By Jim Schutze
By Rachel Watts
By Lauren Drewes Daniels
By Anna Merlan
By Lee Escobedo
By Eric Nicholson
The Trinity River project is dead. Isn't gonna happen.
Some other river project may emerge. Dallas business leader Albert Black and Dallas City Council member Laura Miller are putting together a public forum to talk about alternatives. Environmental foes and plaintiffs in a lawsuit against the project say they still want to see something good happen along the Trinity.
But the existing $2 billion plan to rebuild the river--a complicated webwork of freeways, new levees, vast new bridges, and parks in the center of the city--has been mortally wounded. It will never overcome the serious flaws revealed in recent weeks. If anything, the river plan will ignite a political backlash as people gradually achieve sharp focus on what almost happened here.
The collapse of this enormous venture may become the most significant watershed event in the recent political history of the city. And more amazing than anything is that The Dallas Morning News may help that happen.
After years of stonewalling--of clumsy suppression within the Morning News and of mean-spirited bullying in the community--the paper finally published a solid, well-reported, truth-telling, front-page story informing readers that this hugely expensive public works project will have the effect of deliberately subjecting downtown to increased flood risk.
The Morning News story, by Victoria Loe Hicks, expressed the increased risk to downtown in terms of dollars: $37 million in potential property damage in a worst-case scenario that could be brought about by this plan. The story didn't try to express it in loss of human life, but most readers can connect the dots on their own. If the plan could cause vast destruction of property downtown, it could also kill people.
That stark truth is not going to slip smoothly down the gullet of the city's body politic. In fact, environmentalists and other foes of the Trinity River plan are already scratching their heads, trying to figure out how this much truth ever made it onto the front page of the Morning News in the first place.
Since Mayor Ron Kirk took office in 1995, public discussion of the Trinity River has been very tightly controlled, and nowhere more so than at the Morning News. The original ownership families of the News have longstanding holdings in river land in and around downtown.
In late April 1998, newsroom tensions over Morning News top management's heavy-handed suppression of the Trinity story finally erupted in a mini-revolt. A staffer at the time described the scene in the newsroom as one of extreme demoralization. "People are walking around saying, 'Oh my God, what kind of paper are we?'" the reporter said.
The News' clumsy efforts to stifle all criticism of the plan have earned it some scathing notices in the national press. The newsroom revolt was reported in some detail in The Washington Post and elsewhere, but apparently Morning News management was able to live with the embarrassment.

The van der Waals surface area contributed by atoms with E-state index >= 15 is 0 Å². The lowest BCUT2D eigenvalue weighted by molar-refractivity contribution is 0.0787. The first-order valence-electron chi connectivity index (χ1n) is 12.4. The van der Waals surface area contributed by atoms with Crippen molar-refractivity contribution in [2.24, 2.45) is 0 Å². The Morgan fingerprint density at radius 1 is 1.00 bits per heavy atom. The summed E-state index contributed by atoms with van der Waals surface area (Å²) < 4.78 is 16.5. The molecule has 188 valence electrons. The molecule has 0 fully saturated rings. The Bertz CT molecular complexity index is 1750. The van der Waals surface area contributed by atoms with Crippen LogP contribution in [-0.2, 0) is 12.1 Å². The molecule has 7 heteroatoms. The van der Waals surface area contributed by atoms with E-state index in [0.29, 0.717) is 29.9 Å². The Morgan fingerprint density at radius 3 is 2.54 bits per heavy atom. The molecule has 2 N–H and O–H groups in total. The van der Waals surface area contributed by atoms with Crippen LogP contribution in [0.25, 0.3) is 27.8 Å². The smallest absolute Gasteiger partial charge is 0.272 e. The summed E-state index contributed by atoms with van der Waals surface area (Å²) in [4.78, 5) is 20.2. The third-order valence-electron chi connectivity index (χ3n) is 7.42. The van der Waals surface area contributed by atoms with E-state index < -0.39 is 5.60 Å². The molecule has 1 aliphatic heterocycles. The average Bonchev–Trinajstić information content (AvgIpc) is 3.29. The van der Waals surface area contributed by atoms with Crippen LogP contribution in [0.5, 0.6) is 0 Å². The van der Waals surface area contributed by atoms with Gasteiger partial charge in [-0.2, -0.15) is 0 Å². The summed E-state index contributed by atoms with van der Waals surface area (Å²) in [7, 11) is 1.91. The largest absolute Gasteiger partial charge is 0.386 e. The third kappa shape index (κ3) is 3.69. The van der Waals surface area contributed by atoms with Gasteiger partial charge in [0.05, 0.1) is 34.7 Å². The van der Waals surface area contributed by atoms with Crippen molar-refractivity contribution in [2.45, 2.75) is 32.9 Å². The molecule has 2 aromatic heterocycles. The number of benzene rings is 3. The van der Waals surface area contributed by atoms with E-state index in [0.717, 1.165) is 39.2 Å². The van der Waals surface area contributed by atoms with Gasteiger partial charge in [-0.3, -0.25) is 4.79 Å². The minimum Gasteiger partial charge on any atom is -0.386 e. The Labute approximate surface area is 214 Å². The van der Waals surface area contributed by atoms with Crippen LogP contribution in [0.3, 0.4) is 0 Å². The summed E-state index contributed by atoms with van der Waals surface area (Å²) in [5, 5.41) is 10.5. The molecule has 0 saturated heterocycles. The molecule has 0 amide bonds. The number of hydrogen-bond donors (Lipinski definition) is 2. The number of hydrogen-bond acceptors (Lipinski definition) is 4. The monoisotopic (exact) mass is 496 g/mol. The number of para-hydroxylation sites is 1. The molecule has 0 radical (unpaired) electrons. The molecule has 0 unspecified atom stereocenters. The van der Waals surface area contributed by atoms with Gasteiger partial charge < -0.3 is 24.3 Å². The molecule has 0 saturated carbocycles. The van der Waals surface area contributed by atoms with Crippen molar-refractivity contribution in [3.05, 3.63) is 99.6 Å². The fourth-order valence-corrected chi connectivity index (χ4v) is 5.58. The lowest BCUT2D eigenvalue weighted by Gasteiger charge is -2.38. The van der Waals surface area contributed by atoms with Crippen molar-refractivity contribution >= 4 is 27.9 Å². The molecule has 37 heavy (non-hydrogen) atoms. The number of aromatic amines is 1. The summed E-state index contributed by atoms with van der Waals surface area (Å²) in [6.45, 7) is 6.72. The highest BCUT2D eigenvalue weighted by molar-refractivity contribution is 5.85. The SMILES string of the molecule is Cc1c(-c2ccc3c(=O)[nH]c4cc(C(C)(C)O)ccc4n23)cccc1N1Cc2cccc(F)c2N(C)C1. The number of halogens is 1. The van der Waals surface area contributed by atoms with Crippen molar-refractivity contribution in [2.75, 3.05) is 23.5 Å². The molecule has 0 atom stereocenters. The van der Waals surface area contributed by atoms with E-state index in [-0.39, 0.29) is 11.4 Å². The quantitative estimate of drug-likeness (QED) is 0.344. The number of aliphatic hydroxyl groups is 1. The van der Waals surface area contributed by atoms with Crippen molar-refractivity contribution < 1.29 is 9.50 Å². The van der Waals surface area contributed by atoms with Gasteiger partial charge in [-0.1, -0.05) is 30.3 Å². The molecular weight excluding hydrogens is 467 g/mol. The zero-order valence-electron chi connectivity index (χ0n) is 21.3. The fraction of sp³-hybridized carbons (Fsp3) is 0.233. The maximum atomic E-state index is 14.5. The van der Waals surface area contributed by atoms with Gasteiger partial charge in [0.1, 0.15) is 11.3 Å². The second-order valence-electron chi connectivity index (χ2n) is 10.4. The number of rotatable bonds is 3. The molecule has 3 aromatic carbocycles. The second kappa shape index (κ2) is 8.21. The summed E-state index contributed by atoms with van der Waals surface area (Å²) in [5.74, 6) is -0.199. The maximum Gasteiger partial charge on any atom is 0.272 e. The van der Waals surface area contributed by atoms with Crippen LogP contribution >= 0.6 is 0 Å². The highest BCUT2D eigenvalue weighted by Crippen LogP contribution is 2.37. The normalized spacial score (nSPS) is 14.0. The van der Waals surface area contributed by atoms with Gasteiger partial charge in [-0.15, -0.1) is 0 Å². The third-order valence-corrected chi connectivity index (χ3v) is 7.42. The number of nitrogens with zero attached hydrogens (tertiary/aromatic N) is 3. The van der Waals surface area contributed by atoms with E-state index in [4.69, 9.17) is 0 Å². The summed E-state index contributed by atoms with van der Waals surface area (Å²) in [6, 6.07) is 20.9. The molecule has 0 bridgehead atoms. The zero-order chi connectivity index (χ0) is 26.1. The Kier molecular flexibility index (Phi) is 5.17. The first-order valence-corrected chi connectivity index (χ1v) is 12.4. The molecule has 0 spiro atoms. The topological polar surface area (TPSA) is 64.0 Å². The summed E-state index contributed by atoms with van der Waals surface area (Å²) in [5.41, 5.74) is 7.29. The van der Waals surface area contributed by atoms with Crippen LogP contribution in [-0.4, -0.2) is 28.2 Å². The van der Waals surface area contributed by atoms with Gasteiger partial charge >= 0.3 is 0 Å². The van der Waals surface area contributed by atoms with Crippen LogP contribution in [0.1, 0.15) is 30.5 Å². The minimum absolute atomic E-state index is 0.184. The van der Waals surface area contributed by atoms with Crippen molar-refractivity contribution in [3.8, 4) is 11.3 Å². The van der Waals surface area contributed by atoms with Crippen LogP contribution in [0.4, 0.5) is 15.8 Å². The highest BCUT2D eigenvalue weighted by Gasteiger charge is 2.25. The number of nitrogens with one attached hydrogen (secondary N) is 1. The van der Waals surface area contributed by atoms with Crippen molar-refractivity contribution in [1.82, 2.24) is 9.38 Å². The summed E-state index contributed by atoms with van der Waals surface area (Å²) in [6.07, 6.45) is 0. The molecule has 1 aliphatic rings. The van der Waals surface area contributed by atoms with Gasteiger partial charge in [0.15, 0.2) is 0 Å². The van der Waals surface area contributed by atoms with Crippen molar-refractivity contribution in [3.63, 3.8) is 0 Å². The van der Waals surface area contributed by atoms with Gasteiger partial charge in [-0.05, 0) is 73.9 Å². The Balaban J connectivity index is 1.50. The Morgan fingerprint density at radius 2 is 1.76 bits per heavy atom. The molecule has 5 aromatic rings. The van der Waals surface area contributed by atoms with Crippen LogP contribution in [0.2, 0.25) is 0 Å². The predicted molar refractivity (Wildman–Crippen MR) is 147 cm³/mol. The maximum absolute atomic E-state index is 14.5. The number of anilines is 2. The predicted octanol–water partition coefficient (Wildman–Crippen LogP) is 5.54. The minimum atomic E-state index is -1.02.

In fact, the paper's efforts to suppress all criticism of the plan were even extended beyond its own staff. In August 1998, two top newsroom executives, Gilbert Bailon and Stuart Wilk, summoned the leadership of the Dallas League of Women Voters to the Morning News building for a knuckle-rapping session after the League adopted an official stance in opposition to the Trinity project.
According to people who were present at the meeting, Bailon and Wilk threatened to suspend a long-standing agreement by which the Morning News published and distributed the League's "Voters' Guide" for free--in retaliation for the League's stance.
The League refused to back off its criticisms of the Trinity River Plan, which were based on its own exhaustive study. The Morning News eventually relented in its threat to punish the League.
But the refusal of the News to allow coverage of any criticism or even skepticism about the Trinity River Plan has continued to provide some odd moments in local journalism. In October 1998, a wealthy critic of the river plan grew so infuriated by the News' Sovietesque management of the story that he spent his own money to reproduce an entire Dallas Observer story as a full-page advertisement in the News. The story was also placed as a full-page ad in The Washington Post.
Beginning in early 1998, the Observer has reported a central criticism of this vast public works campaign: It makes flooding worse.
That central truth is what the Morning News finally reported on its front page on Labor Day. Loe Hicks, the reporter, based her report on internal memoranda and other documents she obtained through a broad public records demand on the Corps of Engineers. Her story provided a more explicit and detailed confirmation that this plan is a flood-control fraud.
How could that be? Why would that be? Why would the City of Dallas and the U.S. Army Corps of Engineers want to spend billions in taxpayer money on a flood control project they secretly know would make flooding worse, not better? Because it's not about floods. It's about a road. From its first coverage of the issue, the Observer has reported criticism that the Trinity River project is, in fact, designed around a freeway that road promoters want to build on top of new levees. The levees and the channels of the plan are designed to provide a free right-of-way and platform for the road.
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